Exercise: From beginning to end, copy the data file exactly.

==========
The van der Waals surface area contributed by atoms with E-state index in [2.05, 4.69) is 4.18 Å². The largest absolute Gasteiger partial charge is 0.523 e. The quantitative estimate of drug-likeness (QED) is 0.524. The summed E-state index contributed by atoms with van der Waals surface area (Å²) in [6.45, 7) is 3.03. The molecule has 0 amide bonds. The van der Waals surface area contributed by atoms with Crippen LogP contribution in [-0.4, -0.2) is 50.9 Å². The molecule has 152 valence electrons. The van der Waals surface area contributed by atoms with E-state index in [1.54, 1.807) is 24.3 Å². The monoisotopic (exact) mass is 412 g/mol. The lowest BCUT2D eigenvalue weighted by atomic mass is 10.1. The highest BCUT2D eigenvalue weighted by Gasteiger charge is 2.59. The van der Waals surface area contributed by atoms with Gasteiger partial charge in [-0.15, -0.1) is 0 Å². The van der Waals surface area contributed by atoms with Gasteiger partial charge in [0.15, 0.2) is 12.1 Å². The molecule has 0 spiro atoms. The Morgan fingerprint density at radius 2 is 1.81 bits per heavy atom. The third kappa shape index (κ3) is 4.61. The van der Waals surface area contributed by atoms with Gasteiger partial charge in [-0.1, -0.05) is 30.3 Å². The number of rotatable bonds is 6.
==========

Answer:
The van der Waals surface area contributed by atoms with E-state index in [2.05, 4.69) is 4.18 Å². The largest absolute Gasteiger partial charge is 0.523 e. The quantitative estimate of drug-likeness (QED) is 0.524. The summed E-state index contributed by atoms with van der Waals surface area (Å²) in [6.45, 7) is 3.03. The molecule has 0 amide bonds. The van der Waals surface area contributed by atoms with Crippen LogP contribution in [-0.4, -0.2) is 50.9 Å². The molecule has 152 valence electrons. The van der Waals surface area contributed by atoms with E-state index in [1.54, 1.807) is 24.3 Å². The monoisotopic (exact) mass is 412 g/mol. The lowest BCUT2D eigenvalue weighted by atomic mass is 10.1. The highest BCUT2D eigenvalue weighted by Gasteiger charge is 2.59. The van der Waals surface area contributed by atoms with Gasteiger partial charge in [-0.15, -0.1) is 0 Å². The van der Waals surface area contributed by atoms with Gasteiger partial charge in [0.15, 0.2) is 12.1 Å². The molecule has 0 spiro atoms. The Morgan fingerprint density at radius 2 is 1.81 bits per heavy atom. The third kappa shape index (κ3) is 4.61. The van der Waals surface area contributed by atoms with Gasteiger partial charge in [-0.1, -0.05) is 30.3 Å². The number of rotatable bonds is 6.